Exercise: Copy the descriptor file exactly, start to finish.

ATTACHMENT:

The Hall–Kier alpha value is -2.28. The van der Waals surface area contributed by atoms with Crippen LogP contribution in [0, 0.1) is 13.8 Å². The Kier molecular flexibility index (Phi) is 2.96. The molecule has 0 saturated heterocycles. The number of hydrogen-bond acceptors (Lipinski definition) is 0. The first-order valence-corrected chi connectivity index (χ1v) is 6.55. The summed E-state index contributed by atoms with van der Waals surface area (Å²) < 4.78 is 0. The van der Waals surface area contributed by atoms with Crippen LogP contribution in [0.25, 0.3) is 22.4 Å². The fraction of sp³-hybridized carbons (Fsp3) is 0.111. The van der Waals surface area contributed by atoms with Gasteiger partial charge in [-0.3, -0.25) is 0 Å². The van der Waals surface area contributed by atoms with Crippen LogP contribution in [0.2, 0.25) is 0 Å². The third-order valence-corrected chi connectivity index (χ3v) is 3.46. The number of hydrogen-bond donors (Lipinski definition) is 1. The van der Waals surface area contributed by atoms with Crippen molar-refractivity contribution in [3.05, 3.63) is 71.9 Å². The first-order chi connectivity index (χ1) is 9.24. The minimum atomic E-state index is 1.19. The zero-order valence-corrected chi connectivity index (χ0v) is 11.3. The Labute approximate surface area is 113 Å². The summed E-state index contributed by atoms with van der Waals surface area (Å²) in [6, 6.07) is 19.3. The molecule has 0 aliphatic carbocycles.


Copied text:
The Hall–Kier alpha value is -2.28. The van der Waals surface area contributed by atoms with Crippen LogP contribution in [0, 0.1) is 13.8 Å². The Kier molecular flexibility index (Phi) is 2.96. The molecule has 0 saturated heterocycles. The number of hydrogen-bond acceptors (Lipinski definition) is 0. The first-order valence-corrected chi connectivity index (χ1v) is 6.55. The summed E-state index contributed by atoms with van der Waals surface area (Å²) < 4.78 is 0. The van der Waals surface area contributed by atoms with Crippen LogP contribution in [0.25, 0.3) is 22.4 Å². The fraction of sp³-hybridized carbons (Fsp3) is 0.111. The van der Waals surface area contributed by atoms with Gasteiger partial charge in [-0.3, -0.25) is 0 Å². The van der Waals surface area contributed by atoms with Crippen LogP contribution in [0.2, 0.25) is 0 Å². The third-order valence-corrected chi connectivity index (χ3v) is 3.46. The number of hydrogen-bond donors (Lipinski definition) is 1. The van der Waals surface area contributed by atoms with Crippen molar-refractivity contribution in [3.05, 3.63) is 71.9 Å². The first-order chi connectivity index (χ1) is 9.24. The minimum atomic E-state index is 1.19. The zero-order valence-corrected chi connectivity index (χ0v) is 11.3. The Labute approximate surface area is 113 Å². The summed E-state index contributed by atoms with van der Waals surface area (Å²) in [6, 6.07) is 19.3. The molecule has 0 aliphatic carbocycles.